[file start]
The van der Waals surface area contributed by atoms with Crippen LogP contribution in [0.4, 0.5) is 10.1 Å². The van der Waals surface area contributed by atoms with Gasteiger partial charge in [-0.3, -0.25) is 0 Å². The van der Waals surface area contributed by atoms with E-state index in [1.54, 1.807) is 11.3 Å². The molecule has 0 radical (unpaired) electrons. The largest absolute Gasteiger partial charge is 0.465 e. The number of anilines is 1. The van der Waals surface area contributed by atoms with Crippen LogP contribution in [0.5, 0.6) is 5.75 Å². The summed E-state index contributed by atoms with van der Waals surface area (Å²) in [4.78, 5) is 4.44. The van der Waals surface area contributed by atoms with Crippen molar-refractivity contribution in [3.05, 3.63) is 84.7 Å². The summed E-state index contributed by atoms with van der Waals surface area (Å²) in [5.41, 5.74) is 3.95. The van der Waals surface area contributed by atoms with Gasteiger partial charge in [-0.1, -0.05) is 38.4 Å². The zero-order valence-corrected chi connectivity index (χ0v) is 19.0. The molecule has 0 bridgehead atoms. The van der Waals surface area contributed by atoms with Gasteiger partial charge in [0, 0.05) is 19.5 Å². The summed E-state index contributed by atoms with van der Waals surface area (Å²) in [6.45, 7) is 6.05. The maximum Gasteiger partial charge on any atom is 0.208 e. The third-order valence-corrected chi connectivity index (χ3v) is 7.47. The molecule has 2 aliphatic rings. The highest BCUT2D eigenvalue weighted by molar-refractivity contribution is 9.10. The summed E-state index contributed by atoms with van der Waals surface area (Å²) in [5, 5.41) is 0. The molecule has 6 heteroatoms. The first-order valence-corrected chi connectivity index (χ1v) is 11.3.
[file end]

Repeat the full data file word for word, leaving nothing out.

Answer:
The van der Waals surface area contributed by atoms with Crippen LogP contribution in [0.4, 0.5) is 10.1 Å². The van der Waals surface area contributed by atoms with Gasteiger partial charge in [-0.3, -0.25) is 0 Å². The van der Waals surface area contributed by atoms with E-state index in [1.54, 1.807) is 11.3 Å². The molecule has 0 radical (unpaired) electrons. The largest absolute Gasteiger partial charge is 0.465 e. The number of anilines is 1. The van der Waals surface area contributed by atoms with Crippen LogP contribution in [0.5, 0.6) is 5.75 Å². The summed E-state index contributed by atoms with van der Waals surface area (Å²) in [4.78, 5) is 4.44. The van der Waals surface area contributed by atoms with Crippen molar-refractivity contribution in [3.05, 3.63) is 84.7 Å². The summed E-state index contributed by atoms with van der Waals surface area (Å²) in [5.41, 5.74) is 3.95. The van der Waals surface area contributed by atoms with Gasteiger partial charge in [-0.1, -0.05) is 38.4 Å². The zero-order valence-corrected chi connectivity index (χ0v) is 19.0. The molecule has 0 bridgehead atoms. The van der Waals surface area contributed by atoms with Gasteiger partial charge in [0, 0.05) is 19.5 Å². The summed E-state index contributed by atoms with van der Waals surface area (Å²) in [6.45, 7) is 6.05. The maximum Gasteiger partial charge on any atom is 0.208 e. The third-order valence-corrected chi connectivity index (χ3v) is 7.47. The molecule has 2 aliphatic rings. The highest BCUT2D eigenvalue weighted by molar-refractivity contribution is 9.10. The summed E-state index contributed by atoms with van der Waals surface area (Å²) in [5, 5.41) is 0. The molecule has 6 heteroatoms. The first-order valence-corrected chi connectivity index (χ1v) is 11.3.